Reblogged this on clothes free life and commented:
Well reasoned discussion of the recent behavior of some naturists telling people to undress on Canadian clothing optional beaches
The “naturists” who feel this is a necessary approach should consider that perpetuating the treatment received by society towards naturism “get some clothes on” onto those who ex cerise the optional part of the beach may well cause these few clothing optional beaches to be lost in the long run. Monumental fail in my opinion and short sighted as well.
Private naturist locations can enforce mandatory nudity. Why else would you go? Clothing optional beaches and areas are just that “optional.” We have to co-exist with people that want to wear clothes. They may have their reasons and not all of them are gwakers or creepers. Some of them may be curious about naturism and this is their chance to experience it slowly to see if it is right for them. I’ve encountered these nudist purists and like devout believers of other practices, they are not tolerant of diverging views.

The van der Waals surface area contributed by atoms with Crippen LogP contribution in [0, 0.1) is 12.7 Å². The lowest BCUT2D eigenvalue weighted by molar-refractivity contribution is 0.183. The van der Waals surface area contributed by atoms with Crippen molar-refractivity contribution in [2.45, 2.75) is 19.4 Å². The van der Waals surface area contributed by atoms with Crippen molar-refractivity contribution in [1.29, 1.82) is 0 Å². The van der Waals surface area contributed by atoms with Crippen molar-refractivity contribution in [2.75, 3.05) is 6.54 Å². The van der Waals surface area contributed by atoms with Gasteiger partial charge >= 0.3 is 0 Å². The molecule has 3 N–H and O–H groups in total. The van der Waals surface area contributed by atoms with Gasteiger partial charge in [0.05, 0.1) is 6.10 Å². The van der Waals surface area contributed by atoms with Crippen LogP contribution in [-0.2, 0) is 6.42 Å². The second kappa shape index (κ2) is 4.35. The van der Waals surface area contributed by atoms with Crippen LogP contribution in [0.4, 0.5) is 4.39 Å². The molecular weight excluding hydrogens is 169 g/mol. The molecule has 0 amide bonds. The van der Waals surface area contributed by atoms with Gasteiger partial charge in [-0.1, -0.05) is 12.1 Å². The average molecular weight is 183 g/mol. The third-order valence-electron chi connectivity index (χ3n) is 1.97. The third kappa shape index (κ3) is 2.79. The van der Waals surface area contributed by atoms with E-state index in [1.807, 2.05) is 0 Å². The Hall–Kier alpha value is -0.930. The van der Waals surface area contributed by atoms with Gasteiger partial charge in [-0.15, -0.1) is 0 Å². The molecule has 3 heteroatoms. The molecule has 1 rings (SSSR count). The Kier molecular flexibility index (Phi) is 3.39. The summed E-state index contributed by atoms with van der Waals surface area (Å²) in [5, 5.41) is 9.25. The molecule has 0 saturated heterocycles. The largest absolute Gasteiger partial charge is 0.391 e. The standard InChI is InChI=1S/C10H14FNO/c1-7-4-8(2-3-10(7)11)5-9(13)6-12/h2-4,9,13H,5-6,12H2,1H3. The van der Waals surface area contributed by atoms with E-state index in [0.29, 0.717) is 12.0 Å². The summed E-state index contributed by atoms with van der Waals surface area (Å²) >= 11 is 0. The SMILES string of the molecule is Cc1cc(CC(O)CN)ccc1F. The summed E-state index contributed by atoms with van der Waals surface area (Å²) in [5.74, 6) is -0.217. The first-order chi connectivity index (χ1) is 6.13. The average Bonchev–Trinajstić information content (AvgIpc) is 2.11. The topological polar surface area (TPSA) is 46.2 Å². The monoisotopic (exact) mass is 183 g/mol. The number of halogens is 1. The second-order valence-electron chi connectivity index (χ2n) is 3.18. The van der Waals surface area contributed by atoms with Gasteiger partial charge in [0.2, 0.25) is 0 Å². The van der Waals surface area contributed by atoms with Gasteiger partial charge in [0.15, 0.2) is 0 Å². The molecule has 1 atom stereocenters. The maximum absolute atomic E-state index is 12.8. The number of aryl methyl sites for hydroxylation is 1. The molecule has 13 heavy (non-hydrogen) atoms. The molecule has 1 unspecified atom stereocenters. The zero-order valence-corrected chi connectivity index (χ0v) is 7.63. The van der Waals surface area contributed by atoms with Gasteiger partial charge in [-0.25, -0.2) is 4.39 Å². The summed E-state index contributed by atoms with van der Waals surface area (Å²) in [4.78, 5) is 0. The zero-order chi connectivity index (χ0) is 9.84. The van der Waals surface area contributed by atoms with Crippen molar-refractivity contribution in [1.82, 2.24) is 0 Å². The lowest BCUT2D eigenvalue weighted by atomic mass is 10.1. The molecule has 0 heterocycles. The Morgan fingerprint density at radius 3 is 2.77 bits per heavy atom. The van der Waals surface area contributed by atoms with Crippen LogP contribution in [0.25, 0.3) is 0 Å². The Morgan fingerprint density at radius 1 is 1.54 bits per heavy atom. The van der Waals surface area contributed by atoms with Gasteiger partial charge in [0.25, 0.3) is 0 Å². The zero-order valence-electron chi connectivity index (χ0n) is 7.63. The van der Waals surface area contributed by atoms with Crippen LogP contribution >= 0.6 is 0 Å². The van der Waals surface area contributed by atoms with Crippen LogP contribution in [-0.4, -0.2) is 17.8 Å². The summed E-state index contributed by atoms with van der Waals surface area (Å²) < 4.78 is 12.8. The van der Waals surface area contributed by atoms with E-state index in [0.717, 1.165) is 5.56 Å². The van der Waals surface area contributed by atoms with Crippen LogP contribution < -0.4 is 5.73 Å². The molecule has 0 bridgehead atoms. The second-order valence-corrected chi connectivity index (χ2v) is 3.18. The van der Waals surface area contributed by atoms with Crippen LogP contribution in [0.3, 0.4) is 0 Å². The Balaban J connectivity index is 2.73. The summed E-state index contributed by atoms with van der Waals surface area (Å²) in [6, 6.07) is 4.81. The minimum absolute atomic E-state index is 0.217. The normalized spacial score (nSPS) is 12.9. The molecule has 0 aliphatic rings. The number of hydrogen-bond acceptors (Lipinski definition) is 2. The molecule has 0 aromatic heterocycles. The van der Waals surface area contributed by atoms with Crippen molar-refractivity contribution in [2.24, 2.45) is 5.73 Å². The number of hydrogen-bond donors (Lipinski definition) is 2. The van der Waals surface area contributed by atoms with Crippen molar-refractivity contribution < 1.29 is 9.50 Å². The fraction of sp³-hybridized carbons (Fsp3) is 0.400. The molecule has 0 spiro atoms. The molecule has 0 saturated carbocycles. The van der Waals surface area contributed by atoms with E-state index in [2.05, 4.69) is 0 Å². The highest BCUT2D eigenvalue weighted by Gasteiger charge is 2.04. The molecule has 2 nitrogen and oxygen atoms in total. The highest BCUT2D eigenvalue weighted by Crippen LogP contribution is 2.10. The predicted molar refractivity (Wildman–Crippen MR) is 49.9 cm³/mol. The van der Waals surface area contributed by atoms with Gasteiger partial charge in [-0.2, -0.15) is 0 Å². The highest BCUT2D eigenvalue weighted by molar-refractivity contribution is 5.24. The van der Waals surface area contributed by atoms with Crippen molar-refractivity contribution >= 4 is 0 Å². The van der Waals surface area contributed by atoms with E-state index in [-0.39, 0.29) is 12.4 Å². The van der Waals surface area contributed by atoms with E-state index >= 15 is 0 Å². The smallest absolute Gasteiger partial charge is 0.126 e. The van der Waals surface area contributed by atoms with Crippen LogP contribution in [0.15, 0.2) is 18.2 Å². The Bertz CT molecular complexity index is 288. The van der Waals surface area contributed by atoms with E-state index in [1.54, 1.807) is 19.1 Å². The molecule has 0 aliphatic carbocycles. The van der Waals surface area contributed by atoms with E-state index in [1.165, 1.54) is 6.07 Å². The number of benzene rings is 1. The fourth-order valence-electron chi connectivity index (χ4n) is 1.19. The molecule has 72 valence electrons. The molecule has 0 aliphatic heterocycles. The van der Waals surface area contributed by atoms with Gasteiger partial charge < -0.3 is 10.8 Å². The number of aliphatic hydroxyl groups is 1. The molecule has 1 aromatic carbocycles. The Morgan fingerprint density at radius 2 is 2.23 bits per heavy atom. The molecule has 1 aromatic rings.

Personally I wish more of the clothed would visit nude and clothing optional locations to show them the normalcy of what we enjoy. Like you, I’m quite comfortable being around clothed people. In the past, a few of us acted as welcome committees to approached some of the clothed people and strike up a conversation with them. My girlfriend and I would even pose with foreign tourists for pictures. We found that people were there for several reasons. Some just wanted to come to enjoy the beauty of the beach. We welcomed all, but in the end the goal was to show that naturism is normal and natural. Our attitudes really helped fend off attempts to end the occasional attack to close the beach to nudity. Remember that our acceptance of the textiled is part of a public relations campaign to promote “naturism.” I look at clothing optional beaches as recruiting opportunities; others should too.